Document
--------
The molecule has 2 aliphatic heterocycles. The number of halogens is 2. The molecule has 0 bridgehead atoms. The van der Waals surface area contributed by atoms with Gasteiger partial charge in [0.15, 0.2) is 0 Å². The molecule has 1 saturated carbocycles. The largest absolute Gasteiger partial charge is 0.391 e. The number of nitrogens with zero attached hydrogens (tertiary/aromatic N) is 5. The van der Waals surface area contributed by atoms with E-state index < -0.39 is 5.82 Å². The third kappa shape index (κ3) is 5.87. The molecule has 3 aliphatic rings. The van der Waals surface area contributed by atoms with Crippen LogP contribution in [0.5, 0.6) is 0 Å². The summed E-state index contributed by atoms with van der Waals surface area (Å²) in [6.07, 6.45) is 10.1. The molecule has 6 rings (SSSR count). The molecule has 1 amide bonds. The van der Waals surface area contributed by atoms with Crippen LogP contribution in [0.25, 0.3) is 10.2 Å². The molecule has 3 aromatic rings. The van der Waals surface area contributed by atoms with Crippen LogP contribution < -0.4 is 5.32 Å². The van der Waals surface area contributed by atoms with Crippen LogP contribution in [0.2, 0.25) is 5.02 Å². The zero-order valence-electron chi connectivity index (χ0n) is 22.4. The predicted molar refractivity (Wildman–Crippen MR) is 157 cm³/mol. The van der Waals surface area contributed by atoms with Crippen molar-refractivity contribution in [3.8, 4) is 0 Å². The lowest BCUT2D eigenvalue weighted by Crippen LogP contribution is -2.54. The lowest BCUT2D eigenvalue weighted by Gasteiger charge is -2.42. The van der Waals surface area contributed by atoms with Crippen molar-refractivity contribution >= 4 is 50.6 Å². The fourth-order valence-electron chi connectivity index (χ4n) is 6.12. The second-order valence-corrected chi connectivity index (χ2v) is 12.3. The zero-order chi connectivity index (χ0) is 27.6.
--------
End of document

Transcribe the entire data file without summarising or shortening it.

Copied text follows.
The molecule has 2 aliphatic heterocycles. The number of halogens is 2. The molecule has 0 bridgehead atoms. The van der Waals surface area contributed by atoms with Gasteiger partial charge in [0.15, 0.2) is 0 Å². The molecule has 1 saturated carbocycles. The largest absolute Gasteiger partial charge is 0.391 e. The number of nitrogens with zero attached hydrogens (tertiary/aromatic N) is 5. The van der Waals surface area contributed by atoms with E-state index < -0.39 is 5.82 Å². The third kappa shape index (κ3) is 5.87. The molecule has 3 aliphatic rings. The van der Waals surface area contributed by atoms with Crippen LogP contribution in [0.5, 0.6) is 0 Å². The summed E-state index contributed by atoms with van der Waals surface area (Å²) in [6.07, 6.45) is 10.1. The molecule has 6 rings (SSSR count). The molecule has 1 amide bonds. The van der Waals surface area contributed by atoms with Crippen LogP contribution in [0.25, 0.3) is 10.2 Å². The molecule has 3 aromatic rings. The van der Waals surface area contributed by atoms with Crippen LogP contribution < -0.4 is 5.32 Å². The van der Waals surface area contributed by atoms with Crippen LogP contribution in [0.2, 0.25) is 5.02 Å². The zero-order valence-electron chi connectivity index (χ0n) is 22.4. The predicted molar refractivity (Wildman–Crippen MR) is 157 cm³/mol. The van der Waals surface area contributed by atoms with Crippen molar-refractivity contribution in [3.8, 4) is 0 Å². The lowest BCUT2D eigenvalue weighted by Crippen LogP contribution is -2.54. The lowest BCUT2D eigenvalue weighted by Gasteiger charge is -2.42. The van der Waals surface area contributed by atoms with Crippen molar-refractivity contribution >= 4 is 50.6 Å². The fourth-order valence-electron chi connectivity index (χ4n) is 6.12. The second-order valence-corrected chi connectivity index (χ2v) is 12.3. The zero-order chi connectivity index (χ0) is 27.6.